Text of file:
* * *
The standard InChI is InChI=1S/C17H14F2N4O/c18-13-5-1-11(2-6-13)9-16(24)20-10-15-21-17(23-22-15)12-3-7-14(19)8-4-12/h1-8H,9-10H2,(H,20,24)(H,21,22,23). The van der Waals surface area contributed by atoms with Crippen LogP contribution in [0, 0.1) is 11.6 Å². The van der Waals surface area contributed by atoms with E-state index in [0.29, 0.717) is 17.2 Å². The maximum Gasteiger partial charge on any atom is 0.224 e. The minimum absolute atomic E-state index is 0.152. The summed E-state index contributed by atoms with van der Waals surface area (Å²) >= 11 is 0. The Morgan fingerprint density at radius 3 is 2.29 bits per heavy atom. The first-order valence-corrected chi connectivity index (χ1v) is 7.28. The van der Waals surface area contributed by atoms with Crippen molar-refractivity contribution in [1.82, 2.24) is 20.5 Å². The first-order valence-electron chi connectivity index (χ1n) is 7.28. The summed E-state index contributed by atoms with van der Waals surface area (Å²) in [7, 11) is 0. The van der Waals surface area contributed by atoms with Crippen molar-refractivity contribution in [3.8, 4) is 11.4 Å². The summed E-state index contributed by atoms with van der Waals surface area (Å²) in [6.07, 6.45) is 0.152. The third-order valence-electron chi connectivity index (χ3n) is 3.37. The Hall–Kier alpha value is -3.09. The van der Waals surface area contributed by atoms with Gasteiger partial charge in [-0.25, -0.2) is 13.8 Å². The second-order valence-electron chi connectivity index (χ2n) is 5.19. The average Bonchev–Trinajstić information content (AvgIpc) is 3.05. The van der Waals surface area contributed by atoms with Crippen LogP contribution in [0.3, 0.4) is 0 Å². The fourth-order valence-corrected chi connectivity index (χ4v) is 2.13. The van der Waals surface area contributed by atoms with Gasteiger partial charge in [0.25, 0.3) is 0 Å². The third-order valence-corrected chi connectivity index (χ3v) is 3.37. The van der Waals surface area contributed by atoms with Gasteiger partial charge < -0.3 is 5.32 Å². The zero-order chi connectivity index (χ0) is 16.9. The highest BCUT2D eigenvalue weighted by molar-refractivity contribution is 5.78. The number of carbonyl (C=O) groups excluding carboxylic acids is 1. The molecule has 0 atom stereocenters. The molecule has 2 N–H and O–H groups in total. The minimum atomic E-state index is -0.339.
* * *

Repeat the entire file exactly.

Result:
The standard InChI is InChI=1S/C17H14F2N4O/c18-13-5-1-11(2-6-13)9-16(24)20-10-15-21-17(23-22-15)12-3-7-14(19)8-4-12/h1-8H,9-10H2,(H,20,24)(H,21,22,23). The van der Waals surface area contributed by atoms with Crippen LogP contribution in [0, 0.1) is 11.6 Å². The van der Waals surface area contributed by atoms with E-state index in [0.29, 0.717) is 17.2 Å². The maximum Gasteiger partial charge on any atom is 0.224 e. The minimum absolute atomic E-state index is 0.152. The summed E-state index contributed by atoms with van der Waals surface area (Å²) >= 11 is 0. The Morgan fingerprint density at radius 3 is 2.29 bits per heavy atom. The first-order valence-corrected chi connectivity index (χ1v) is 7.28. The van der Waals surface area contributed by atoms with Crippen molar-refractivity contribution in [1.82, 2.24) is 20.5 Å². The first-order valence-electron chi connectivity index (χ1n) is 7.28. The summed E-state index contributed by atoms with van der Waals surface area (Å²) in [7, 11) is 0. The van der Waals surface area contributed by atoms with Crippen molar-refractivity contribution in [3.8, 4) is 11.4 Å². The summed E-state index contributed by atoms with van der Waals surface area (Å²) in [6.07, 6.45) is 0.152. The third-order valence-electron chi connectivity index (χ3n) is 3.37. The Hall–Kier alpha value is -3.09. The van der Waals surface area contributed by atoms with Gasteiger partial charge in [-0.25, -0.2) is 13.8 Å². The second-order valence-electron chi connectivity index (χ2n) is 5.19. The average Bonchev–Trinajstić information content (AvgIpc) is 3.05. The van der Waals surface area contributed by atoms with Crippen LogP contribution in [0.3, 0.4) is 0 Å². The fourth-order valence-corrected chi connectivity index (χ4v) is 2.13. The van der Waals surface area contributed by atoms with Gasteiger partial charge in [0.25, 0.3) is 0 Å². The third-order valence-corrected chi connectivity index (χ3v) is 3.37. The van der Waals surface area contributed by atoms with Gasteiger partial charge < -0.3 is 5.32 Å². The zero-order chi connectivity index (χ0) is 16.9. The highest BCUT2D eigenvalue weighted by molar-refractivity contribution is 5.78. The number of carbonyl (C=O) groups excluding carboxylic acids is 1. The molecule has 0 atom stereocenters. The molecule has 2 N–H and O–H groups in total. The minimum atomic E-state index is -0.339.